History of Political Economy 32.2 (2000) 317-345
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On the "Insurmountable Difficulties, Obscurity, and Embarrassment"of Smith's Fifth Chapter
Glenn Hueckel *
We have been under the necessity of suspending our progress in the perusal of the Wealth of Nations, on account of the insurmountable difficulties, obscurity, and embarrassment in which the reasonings of the fifth chapter are involved. It is amusing to recollect the history of one's feelings on a matter of this kind: many years ago, when I first read the Wealth of Nations, the whole of the first book appeared to me as auspicious as it was interesting and new. Some time afterwards, while I lived in England, I attempted to make an abstract of Smith's principal reasonings; but I was impeded by the doctrine of the real measure of value, and the distinction between nominal and real price: the discovery that I did not understand Smith, speedily led me to doubt whether Smith understood himself, and I thought I saw that the price of labour was the same sort of thing as the price of any other commodity; but the discussion was too hard for me, and I fled to something more agreeable because more easy.
--Francis Horner, journal entry, 24 May 1801,
Memoirs and Correspondence of Francis Horner, M. P.
The several different minor theories of value given by Adam Smith are not woven into a whole by him. The student of his views approaches his great work with a respect that amounts to awe, and it takes time to force himself to the conclusion that there is a part of the Wealth of Nations which, though profoundly suggestive, is not entirely consistent. The attempt, instinctively made by the commentator, to find a hidden [End Page 317] consistency behind the various incompatible utterances, to discover a hypothesis upon which the contradictions may be declared apparent only, is, according to the belief of the writer, fore-doomed to complete failure.
--Albert C. Whitaker,
History and Criticism of the Labour Theory of Value
[Smith's fifth chapter] is arguably (and despite strong competition, notably from Ricardo) the most convoluted chapter ever to emerge from the pen of a great economist.
--D. P. O'Brien, The Classical Economists
What a melancholy irony is contained in the above complaints! The author who extolled the "beauty of a systematical arrangement of different observations connected by a few common principles" (V.i.f.25) is described by successive generations as having produced at a key point of his work a "most convoluted chapter," composed only of "various incompatible utterances." 1 To one who urged his students to recall, in their own "didactical writing," that "it gives us a pleasure to see the phaenomena which we reckoned the most unaccountable all deduced from some principle (commonly a wellknown one) and all united in one chain" (Smith 1983, ii.134), reviews such as these certainly would have been painful.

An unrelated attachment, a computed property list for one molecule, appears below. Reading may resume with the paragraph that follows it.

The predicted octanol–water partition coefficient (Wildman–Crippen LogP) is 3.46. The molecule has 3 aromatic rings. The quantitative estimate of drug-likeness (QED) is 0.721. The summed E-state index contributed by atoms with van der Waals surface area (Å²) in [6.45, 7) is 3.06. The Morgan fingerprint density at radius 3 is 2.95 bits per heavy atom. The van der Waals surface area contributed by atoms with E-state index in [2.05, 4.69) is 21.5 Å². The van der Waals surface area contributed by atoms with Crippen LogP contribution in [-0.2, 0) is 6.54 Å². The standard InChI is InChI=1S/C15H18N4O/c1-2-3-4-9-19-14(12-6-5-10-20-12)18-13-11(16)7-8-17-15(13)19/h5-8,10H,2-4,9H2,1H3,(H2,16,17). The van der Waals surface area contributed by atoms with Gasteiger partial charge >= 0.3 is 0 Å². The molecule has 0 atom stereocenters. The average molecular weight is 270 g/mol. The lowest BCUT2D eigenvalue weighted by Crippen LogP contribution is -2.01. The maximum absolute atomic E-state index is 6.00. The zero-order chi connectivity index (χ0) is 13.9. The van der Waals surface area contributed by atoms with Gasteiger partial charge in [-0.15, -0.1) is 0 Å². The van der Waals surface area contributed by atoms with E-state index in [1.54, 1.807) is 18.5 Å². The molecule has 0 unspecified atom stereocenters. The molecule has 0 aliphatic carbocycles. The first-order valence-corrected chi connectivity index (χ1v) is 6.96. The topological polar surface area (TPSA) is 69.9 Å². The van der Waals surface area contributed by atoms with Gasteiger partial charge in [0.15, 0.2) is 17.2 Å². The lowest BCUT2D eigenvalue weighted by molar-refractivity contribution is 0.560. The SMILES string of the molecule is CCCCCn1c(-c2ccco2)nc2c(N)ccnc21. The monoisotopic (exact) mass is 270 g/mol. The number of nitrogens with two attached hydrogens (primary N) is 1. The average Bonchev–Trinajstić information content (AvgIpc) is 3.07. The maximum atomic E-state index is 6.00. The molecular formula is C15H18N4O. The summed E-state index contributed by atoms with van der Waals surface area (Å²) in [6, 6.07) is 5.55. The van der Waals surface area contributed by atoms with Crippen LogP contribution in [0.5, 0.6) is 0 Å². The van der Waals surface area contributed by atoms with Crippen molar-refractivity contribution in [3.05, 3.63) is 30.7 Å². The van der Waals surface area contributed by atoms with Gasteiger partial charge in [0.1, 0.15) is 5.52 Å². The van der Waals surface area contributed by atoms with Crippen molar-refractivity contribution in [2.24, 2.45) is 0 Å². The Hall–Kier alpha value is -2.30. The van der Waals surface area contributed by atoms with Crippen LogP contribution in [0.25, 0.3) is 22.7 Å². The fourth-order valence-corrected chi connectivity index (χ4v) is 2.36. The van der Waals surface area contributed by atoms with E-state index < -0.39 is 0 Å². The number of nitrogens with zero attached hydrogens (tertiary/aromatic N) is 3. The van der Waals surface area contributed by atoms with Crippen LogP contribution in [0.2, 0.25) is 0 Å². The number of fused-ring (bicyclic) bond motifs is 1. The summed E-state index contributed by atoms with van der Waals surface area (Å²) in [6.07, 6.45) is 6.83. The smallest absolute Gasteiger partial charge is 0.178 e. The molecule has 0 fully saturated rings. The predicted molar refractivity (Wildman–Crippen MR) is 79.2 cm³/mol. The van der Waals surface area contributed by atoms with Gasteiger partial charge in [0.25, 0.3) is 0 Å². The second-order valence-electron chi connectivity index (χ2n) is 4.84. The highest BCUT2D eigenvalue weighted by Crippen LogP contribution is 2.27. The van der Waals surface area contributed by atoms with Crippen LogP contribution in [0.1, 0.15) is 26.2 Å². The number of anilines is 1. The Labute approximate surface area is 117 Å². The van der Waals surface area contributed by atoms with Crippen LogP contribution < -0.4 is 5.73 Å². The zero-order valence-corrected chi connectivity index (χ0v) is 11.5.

The source of these complaints was the principle, stated in the opening paragraphs of that famous chapter, that "the value of any commodity . . . to the person who possesses it . . . is equal to the quantity of labour which it enables him to purchase or command" (I.v.1). It is evident that Smith's explication of this principle gave no "pleasure" to the young Horner or to the generations of readers who followed him, judging from the chaotic state of the commentaries produced over the ensuing two centuries. One finds in those commentaries a bewildering array [End Page 318] of interpretive traditions, the earliest originating with David Ricardo, Horner's more famous contemporary, who charged that Smith had confused "the quantity of labour bestowed on the production of any object" with the quite distinct notion of "the quantity [of labor] which it can command in the market: as if these were two equivalent expressions" ( 1951, 14). To be sure, Ricardo's criticism lost its force a generation later when John Stuart Mill reminded his readers that Smith's notion is to be...